Over the weekend, Bafana Bafana (the South African soccer team) played the Eagles (
I’m taking much of my information and flow from a Dr. Adebajo, a Nigerian who works at the Center for Conflict Resolution here at UCT. We actually have a number of Nigerians in the country. Most of us have bad names. At a recent talk, Adebajo introduced himself by saying “First of all, I would like to say I’m a Nigerian and I don’t sell or traffic drugs. I’m an academic and I make an honest living. . .” I thought it was funny.
Anyway, like the
1960 – 1993
The year was 1960 and
However it was
And in 1990, Mandela visited
Well, this changed and it changed quickly. This was an issue between two countries but also between two men—General Abacha (ruled from 1993 – 1998 when he died) and Nelson Mandela. I would love to write more on each, but I’m sure you’re familiar with Mandela, the British-educated lawyer and “anglophile” from a royal Xhosa family, who united a country and received various international awards recognizing him as a great world figure. Abacha was a soldier who joined the army at 19, fought in the civil war (1967-1970) and rose through the ranks to become next-in-line under military leader General Babangida. He took power in 1993 after jailing the person who was believed to have won the elections.
Well, the “dangerous” and “ruthless” Abacha succeeded in creating a bad image of
Adebajo carries the comparison further:
Well, Mandela had been working on the release of political prisoners (including Obasanjo) in
In the end Mandela failed to get even one African nation to levy sanctions against
- Remember all
did for us while we were under apartheid Nigeria
- What happened to African unity?
- You’re being used by Western powers to dismantle African unity.
This is where Mbeki came in and started his “quiet diplomacy” policy that you see today with
- pulled out of the Commonwealth Action Group on
- canceled a major conference of Nigerian pro-democracy groups (supposed to be in Joburg in 1996)
- and we had the first Nigerian ambassador in
in 1996 as well South Africa
Mbeki said that
Then Abacha died (with Indian prostitutes) in 1998 and the new military leader Abubakar tried to restore civil liberties and release political prisoners. He oversaw a real transition to democratic rule in 1999 when Obasanjo was elected. This mirrored De Klerk overseeing the transition from apartheid to real democracy in
Again you have the same contrast set up. There’s the Sussex-educated, elegant, pipe-smoking Mbeki who seems rather British (incidentally so is Robert Mugabe) versus the engineer and solider Obasanjo. And just as Mandela was invited by Abubakar to attend an ECOWAS summit in Nigeria, so Obasanjo used his first presidential foreign visit to attend Mbeki’s inauguration (remember they know each other from Mbeki’s time as head of ANC in Nigeria; Obasanjo also visited South African leaders as co-chairman of the Commonwealth Eminent Person’s Group in 1986).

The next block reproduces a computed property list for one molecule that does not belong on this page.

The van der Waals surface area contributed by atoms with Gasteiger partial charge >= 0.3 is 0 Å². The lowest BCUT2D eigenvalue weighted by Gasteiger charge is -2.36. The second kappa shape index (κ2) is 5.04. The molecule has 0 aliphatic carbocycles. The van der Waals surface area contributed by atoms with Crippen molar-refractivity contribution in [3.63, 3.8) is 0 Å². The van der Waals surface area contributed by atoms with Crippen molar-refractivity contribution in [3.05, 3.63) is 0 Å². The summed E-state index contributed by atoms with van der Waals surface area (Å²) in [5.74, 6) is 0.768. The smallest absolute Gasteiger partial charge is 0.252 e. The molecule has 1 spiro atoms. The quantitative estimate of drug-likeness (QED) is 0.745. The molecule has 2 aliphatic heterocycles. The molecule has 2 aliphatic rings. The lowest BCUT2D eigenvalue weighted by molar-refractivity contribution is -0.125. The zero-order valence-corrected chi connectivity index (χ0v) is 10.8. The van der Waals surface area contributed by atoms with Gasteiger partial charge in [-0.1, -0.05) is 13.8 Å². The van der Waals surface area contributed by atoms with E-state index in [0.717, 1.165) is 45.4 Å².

Mbeki is known as the architect for the African Renaissance which is a call for Africans to use and embrace democracy, globalization, and development without sacrificing representation and accountability. He also led the formation of New Partnership for
Both men were able to set up a peer-review system and found 28 signers (28 heads of state who are willing to be reviewed in their governance of their countries). They both support a gradualist approach compared to Qaddaffi (he wants an immediate USA-United States of Africa similar to the EU). They set up the BNC—Binational Commission between
But here is where the tensions arise. Nigerians don’t like that there are many Moroccans, Indians, Pakistanis, Chinese, Russians, etc. that are trafficking drugs but are not painted desultorily by comments (people jokingly ask me if I push drugs). A radio station had to apologize after it stated that Obasanjo (on a visit in 1994 for Mbeki’s inauguration) was carrying cocaine. The Nigerian consulate in
Moreover South African firms have invaded
Some Nigerians think it’s great while others see it as a type of neo-colonialism without reciprocal opening of the South African market to Nigerian goods. Though that may be true, I don’t think
Two newspapers “The Day” and “FS African Standard” aimed at West Africans or Nigerians in South Africa both closed (in 2004 and 2006 respectively) after not enough financial backing or support. And SAA (South African Airways) ended its relationships with Nigerian Airways over stringent requirements
Today, Mbeki will most likely be gone next year and a new president elected. And Obasanjo is already gone as Yar’Adua was elected last year. Mbeki and Obasanjo ended on a sour note because Mbeki wanted Mugabe invited to the Commonwealth Summit in 2003 in
Moreover 3 years ago in both 2005 and 2006 the BNC meetings failed to happen. There are reasons given for this but one would think you could overcome any issues to at least hold a BNC (Bilateral National Commission) meeting. So the two superpowers in